• ThinkingAtheist

                “Why are you making an assumtion on which God I believe in?”

                The fact that you believe in ANY god is cause for questioning. OK, I’ll bite: which god DO you believe in, and why do you believe THAT god exists and the other gods DON’T?

                None of my comments are based on “feelings and assumtions [sic].” They ARE – in fact – based on “evidecne [sic].”

                • Tjones

                  How can you have evidence of something that doesn’t exist?

                • ThinkingAtheist

                  I don’t claim to have evidence for things that don’t exist. I never said I did. I have no evidence for the non-existence of Jesus, Thor, Zeus or the Easter Bunny.

    • Anonymous

      So you admit that god created Adam and Eve without the knowledge of good and evil and then unreasonably expected him to obey his commands. That’s like putting a toddler in a room full of candy and telling them not to touch the candy.  Who created the devil? What it god? If it was, why would god create a being that he had to know would ruin his perfect creation? If Adam and Eve were created with only the knowledge that god wanted them to have, then how did they have free will?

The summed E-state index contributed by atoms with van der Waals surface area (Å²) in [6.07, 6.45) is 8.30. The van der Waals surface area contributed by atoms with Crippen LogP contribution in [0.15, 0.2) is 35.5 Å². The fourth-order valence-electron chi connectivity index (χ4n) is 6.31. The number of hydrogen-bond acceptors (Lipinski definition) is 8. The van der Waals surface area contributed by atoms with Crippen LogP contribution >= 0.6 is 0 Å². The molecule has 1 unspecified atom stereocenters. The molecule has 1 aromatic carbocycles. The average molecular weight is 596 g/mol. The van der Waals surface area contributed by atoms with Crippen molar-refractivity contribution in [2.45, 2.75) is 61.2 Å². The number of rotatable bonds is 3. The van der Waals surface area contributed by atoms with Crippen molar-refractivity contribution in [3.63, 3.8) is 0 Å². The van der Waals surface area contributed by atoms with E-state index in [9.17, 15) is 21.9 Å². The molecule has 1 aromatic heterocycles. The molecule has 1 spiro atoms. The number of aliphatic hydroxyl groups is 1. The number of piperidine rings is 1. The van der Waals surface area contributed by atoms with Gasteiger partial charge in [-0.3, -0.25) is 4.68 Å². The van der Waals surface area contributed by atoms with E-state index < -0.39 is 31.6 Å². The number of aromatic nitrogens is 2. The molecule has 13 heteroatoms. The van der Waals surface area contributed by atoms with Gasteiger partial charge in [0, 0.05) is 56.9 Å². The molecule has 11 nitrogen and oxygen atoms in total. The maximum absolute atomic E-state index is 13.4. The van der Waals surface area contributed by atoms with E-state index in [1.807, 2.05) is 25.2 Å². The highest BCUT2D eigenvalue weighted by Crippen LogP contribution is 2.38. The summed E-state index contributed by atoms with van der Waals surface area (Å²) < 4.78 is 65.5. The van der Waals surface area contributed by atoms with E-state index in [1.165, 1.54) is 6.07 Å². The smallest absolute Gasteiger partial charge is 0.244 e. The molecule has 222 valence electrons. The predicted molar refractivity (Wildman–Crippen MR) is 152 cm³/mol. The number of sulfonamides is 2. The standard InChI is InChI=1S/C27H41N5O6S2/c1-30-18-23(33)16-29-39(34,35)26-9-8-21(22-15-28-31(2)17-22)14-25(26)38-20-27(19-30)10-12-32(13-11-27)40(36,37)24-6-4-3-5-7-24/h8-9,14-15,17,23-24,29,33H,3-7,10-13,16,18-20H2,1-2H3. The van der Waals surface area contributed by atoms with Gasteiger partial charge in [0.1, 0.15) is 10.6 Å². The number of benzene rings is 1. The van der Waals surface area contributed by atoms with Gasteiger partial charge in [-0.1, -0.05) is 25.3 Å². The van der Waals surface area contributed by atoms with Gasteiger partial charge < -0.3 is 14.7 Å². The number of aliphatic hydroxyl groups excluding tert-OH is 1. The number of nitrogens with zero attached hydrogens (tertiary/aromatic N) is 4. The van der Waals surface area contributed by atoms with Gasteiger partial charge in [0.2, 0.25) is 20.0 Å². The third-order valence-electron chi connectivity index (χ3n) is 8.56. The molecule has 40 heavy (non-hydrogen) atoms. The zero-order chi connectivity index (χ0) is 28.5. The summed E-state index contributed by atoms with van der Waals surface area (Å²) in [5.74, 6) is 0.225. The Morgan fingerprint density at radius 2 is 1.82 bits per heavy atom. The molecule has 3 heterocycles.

• http://twitter.com/enuma enuma

       

      Love must be given freely or else it isn’t true love. Therefore, God
      created humankind with free will, giving everyone the opportunity to be
      in loving relationships with him — or not if they so choose.

      The threat of Hell pretty thoroughly obliterates the possibility of giving love freely to God.  If my choices are to love God or be tortured for eternity, then I’m no more free to choose to love God than a mugging victim is free to choose to hand his wallet over to the person pointing a gun at his face.

    • http://twitter.com/enuma enuma

       

      Love must be given freely or else it isn’t true love. Therefore, God
      created humankind with free will, giving everyone the opportunity to be
      in loving relationships with him — or not if they so choose.

      The threat of Hell pretty thoroughly obliterates the possibility of giving love freely to God.  If my choices are to love God or be tortured for eternity, then I’m no more free to choose to love God than a mugging victim is free to choose to hand his wallet over to the person pointing a gun at his face.

    • Niali

      so the devil is more powerful than god? Wasn’t he also created by god, actually? Also please, please, please watch the impossibility and the absurdity of concept of free will given by Sam Harris here. He speaks for many non-believers in the way we perceive this strange notion, the notion that an individual exists in a vacuum and makes decisions devoid of ANY influence. http://www.youtube.com/watch?v=pCofmZlC72g&feature=share